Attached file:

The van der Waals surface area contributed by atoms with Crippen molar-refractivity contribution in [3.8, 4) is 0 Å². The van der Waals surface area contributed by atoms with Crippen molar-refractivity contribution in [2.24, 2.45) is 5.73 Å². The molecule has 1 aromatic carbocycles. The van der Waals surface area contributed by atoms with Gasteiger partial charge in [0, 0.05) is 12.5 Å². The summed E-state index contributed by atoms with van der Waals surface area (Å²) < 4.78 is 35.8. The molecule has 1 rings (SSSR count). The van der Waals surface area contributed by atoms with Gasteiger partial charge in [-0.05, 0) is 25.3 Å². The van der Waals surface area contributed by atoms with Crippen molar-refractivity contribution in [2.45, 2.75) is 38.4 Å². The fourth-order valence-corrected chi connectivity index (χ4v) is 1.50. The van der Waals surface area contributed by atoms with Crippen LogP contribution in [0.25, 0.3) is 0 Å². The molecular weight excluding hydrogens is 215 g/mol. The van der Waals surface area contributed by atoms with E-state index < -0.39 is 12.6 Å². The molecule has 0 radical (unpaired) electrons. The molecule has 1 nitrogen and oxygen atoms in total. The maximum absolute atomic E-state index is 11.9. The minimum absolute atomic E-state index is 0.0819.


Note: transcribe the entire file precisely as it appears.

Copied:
The van der Waals surface area contributed by atoms with Crippen molar-refractivity contribution in [3.8, 4) is 0 Å². The van der Waals surface area contributed by atoms with Crippen molar-refractivity contribution in [2.24, 2.45) is 5.73 Å². The molecule has 1 aromatic carbocycles. The van der Waals surface area contributed by atoms with Gasteiger partial charge in [0, 0.05) is 12.5 Å². The summed E-state index contributed by atoms with van der Waals surface area (Å²) < 4.78 is 35.8. The molecule has 1 rings (SSSR count). The van der Waals surface area contributed by atoms with Gasteiger partial charge in [-0.05, 0) is 25.3 Å². The van der Waals surface area contributed by atoms with Crippen molar-refractivity contribution in [2.45, 2.75) is 38.4 Å². The fourth-order valence-corrected chi connectivity index (χ4v) is 1.50. The van der Waals surface area contributed by atoms with Crippen LogP contribution in [0.25, 0.3) is 0 Å². The molecular weight excluding hydrogens is 215 g/mol. The van der Waals surface area contributed by atoms with E-state index < -0.39 is 12.6 Å². The molecule has 0 radical (unpaired) electrons. The molecule has 1 nitrogen and oxygen atoms in total. The maximum absolute atomic E-state index is 11.9. The minimum absolute atomic E-state index is 0.0819.